Vicente Barreto is a successful composer, recorded by Alceu Valença, Elba Ramalho, Ney Matogrosso, Tom Zé, Vânia Abreu, Vânia Bastos, and Mônica Salmaso, among others. His partnerships include renowned composers like Vinícius de Moraes, Paulo César Pinheiro, Gonzaguinha, Elton Medeiros, Celso Viáfora, and Chico César. With eight solo albums where he shows his personal touch at the violão, centered in a singular right-hand swing, he remains virtually unknown in spite of the success of his songs, like "Tropicana" (recorded in 1982 by co-author Alceu Valença) and "Baião de Quinji" (his first composition to be recorded by the Quinteto Violado), along with "Poeira Nos Olhos," "Tirana," "Trem Bom," "Vou pra Campinas," and "Pelas Ruas Que Andei." Also was responsible for the basic arrangements of Estudando o Samba, Tom Zé's album, which was responsible for his discovery by David Byrne.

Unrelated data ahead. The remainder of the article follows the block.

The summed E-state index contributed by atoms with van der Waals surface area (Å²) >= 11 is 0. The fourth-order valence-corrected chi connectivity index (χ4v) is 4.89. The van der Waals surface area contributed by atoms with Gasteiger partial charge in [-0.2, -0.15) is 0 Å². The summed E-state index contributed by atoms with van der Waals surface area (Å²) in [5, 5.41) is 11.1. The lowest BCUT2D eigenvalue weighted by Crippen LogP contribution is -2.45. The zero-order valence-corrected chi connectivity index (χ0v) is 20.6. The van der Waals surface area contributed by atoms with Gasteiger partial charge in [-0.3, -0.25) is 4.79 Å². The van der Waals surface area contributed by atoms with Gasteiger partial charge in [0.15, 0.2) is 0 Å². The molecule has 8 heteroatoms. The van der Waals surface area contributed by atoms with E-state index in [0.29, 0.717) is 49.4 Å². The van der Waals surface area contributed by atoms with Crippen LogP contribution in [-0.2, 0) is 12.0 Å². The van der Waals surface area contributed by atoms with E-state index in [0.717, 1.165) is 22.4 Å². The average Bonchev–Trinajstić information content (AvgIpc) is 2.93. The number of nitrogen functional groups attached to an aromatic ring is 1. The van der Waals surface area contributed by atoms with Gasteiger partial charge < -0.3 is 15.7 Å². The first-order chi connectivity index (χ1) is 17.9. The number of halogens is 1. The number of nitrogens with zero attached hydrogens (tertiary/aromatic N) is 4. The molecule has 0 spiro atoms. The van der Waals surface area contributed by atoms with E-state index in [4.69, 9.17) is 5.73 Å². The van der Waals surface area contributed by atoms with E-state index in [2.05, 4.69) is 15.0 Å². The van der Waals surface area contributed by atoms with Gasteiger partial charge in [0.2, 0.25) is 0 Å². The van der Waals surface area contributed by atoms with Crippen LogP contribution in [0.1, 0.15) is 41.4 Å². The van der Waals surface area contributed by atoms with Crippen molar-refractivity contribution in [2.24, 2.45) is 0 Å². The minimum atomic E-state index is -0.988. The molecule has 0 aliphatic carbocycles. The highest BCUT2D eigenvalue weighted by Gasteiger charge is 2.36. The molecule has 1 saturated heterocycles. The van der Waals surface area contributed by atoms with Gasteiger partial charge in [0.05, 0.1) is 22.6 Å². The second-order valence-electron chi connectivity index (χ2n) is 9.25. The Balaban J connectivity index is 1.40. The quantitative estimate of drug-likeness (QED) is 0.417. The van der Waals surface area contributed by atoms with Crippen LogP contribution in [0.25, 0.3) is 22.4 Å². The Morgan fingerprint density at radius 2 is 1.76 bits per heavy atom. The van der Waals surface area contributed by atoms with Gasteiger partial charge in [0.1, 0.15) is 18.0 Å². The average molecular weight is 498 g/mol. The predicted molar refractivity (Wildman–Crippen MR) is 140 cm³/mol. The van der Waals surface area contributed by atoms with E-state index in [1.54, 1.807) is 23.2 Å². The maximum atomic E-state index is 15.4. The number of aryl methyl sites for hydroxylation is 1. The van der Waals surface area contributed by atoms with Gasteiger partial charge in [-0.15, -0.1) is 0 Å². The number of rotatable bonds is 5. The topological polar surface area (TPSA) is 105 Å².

Vicente Barreto's father played the violão in his leisure time, but, fearing for the future of his son, prohibited him from learning the instrument. Nevertheless, Barreto began his self-taught violão studies, hidden from his father. At ten he played for his father the challenging choro "Magoado" (Dilermando Reis). The old man, with tears in his eyes, granted the talented boy permission to continue his studies. Living in small Bahian upstate villages of Salgadalha and later Serrinha, Barreto began to compose very early, but was ashamed of his songs, which he used to regard as redneck music. When he listened to Gilberto Gil's "Expresso 2222," he saw that the same regional influence was taken as serious music, and decided to dedicate more effort to his compositional work. Spending a little time playing in Salvador BA, he soon moved to Rio, hired by the Philips label to record his first single in 1971, with "Ça Mãe, Ça Pai," his only original with music and lyrics by himself. In 1973 he moved to São Paulo, making a precarious living out of shows at the university circuit. There he met Tom Zé and was invited to accompany him in live performances and recordings. Together with the work for Tom Zé, Barreto continued to accompany other artists in shows and sessions while recorded his solo work. In 1998 released through Dabliu Mão Direita (right hand, where he focused on his distinctive right-hand swing). In the following year, released Ano Bom (Eldorado), and his eighth album, E a Turma Chegando pra Dançar (Dabliú).